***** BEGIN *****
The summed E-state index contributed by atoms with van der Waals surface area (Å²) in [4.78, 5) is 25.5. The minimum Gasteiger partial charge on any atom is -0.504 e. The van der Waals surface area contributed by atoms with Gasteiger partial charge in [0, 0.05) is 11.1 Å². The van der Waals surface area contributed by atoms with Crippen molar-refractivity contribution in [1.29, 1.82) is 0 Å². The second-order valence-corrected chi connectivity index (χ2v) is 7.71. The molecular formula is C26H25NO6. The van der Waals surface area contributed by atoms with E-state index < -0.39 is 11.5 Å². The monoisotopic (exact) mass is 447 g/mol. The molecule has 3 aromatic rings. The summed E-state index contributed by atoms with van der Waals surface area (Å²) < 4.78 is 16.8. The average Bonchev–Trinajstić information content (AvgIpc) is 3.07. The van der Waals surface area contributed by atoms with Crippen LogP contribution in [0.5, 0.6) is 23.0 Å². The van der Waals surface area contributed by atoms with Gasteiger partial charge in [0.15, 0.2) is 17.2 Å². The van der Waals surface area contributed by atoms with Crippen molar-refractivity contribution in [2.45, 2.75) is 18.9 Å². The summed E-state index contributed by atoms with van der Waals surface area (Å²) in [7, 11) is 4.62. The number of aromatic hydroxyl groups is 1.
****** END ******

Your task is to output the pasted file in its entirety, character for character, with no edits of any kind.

The summed E-state index contributed by atoms with van der Waals surface area (Å²) in [4.78, 5) is 25.5. The minimum Gasteiger partial charge on any atom is -0.504 e. The van der Waals surface area contributed by atoms with Gasteiger partial charge in [0, 0.05) is 11.1 Å². The van der Waals surface area contributed by atoms with Crippen molar-refractivity contribution in [1.29, 1.82) is 0 Å². The second-order valence-corrected chi connectivity index (χ2v) is 7.71. The molecular formula is C26H25NO6. The van der Waals surface area contributed by atoms with E-state index < -0.39 is 11.5 Å². The monoisotopic (exact) mass is 447 g/mol. The molecule has 3 aromatic rings. The summed E-state index contributed by atoms with van der Waals surface area (Å²) < 4.78 is 16.8. The average Bonchev–Trinajstić information content (AvgIpc) is 3.07. The van der Waals surface area contributed by atoms with Crippen LogP contribution in [0.5, 0.6) is 23.0 Å². The van der Waals surface area contributed by atoms with Gasteiger partial charge in [0.15, 0.2) is 17.2 Å². The van der Waals surface area contributed by atoms with Crippen molar-refractivity contribution in [2.45, 2.75) is 18.9 Å². The summed E-state index contributed by atoms with van der Waals surface area (Å²) in [7, 11) is 4.62. The number of aromatic hydroxyl groups is 1.